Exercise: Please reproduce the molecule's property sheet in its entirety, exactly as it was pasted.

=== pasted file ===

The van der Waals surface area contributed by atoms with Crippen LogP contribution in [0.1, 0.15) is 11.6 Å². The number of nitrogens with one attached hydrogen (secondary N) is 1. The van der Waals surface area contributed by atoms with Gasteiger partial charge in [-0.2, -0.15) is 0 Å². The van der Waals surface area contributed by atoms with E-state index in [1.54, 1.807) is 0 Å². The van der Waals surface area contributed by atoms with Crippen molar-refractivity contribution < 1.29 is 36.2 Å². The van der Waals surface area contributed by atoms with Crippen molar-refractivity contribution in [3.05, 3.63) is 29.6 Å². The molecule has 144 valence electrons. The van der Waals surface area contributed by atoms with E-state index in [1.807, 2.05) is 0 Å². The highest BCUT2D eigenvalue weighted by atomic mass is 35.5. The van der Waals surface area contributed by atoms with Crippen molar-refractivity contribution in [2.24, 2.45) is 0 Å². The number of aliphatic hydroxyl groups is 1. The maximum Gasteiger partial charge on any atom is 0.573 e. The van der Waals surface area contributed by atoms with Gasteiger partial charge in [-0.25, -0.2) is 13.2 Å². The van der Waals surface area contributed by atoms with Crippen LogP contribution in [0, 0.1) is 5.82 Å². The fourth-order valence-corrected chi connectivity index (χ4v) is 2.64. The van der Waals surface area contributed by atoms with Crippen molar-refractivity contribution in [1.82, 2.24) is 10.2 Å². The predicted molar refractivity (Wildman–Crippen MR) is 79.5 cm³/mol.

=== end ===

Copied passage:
The van der Waals surface area contributed by atoms with Crippen LogP contribution in [0.1, 0.15) is 11.6 Å². The number of nitrogens with one attached hydrogen (secondary N) is 1. The van der Waals surface area contributed by atoms with Gasteiger partial charge in [-0.2, -0.15) is 0 Å². The van der Waals surface area contributed by atoms with E-state index in [1.54, 1.807) is 0 Å². The van der Waals surface area contributed by atoms with Crippen molar-refractivity contribution < 1.29 is 36.2 Å². The van der Waals surface area contributed by atoms with Crippen molar-refractivity contribution in [3.05, 3.63) is 29.6 Å². The molecule has 144 valence electrons. The van der Waals surface area contributed by atoms with E-state index in [1.807, 2.05) is 0 Å². The highest BCUT2D eigenvalue weighted by atomic mass is 35.5. The van der Waals surface area contributed by atoms with Crippen molar-refractivity contribution in [2.24, 2.45) is 0 Å². The number of aliphatic hydroxyl groups is 1. The maximum Gasteiger partial charge on any atom is 0.573 e. The van der Waals surface area contributed by atoms with Gasteiger partial charge in [-0.25, -0.2) is 13.2 Å². The van der Waals surface area contributed by atoms with Crippen LogP contribution in [0, 0.1) is 5.82 Å². The fourth-order valence-corrected chi connectivity index (χ4v) is 2.64. The van der Waals surface area contributed by atoms with Crippen molar-refractivity contribution in [1.82, 2.24) is 10.2 Å². The predicted molar refractivity (Wildman–Crippen MR) is 79.5 cm³/mol.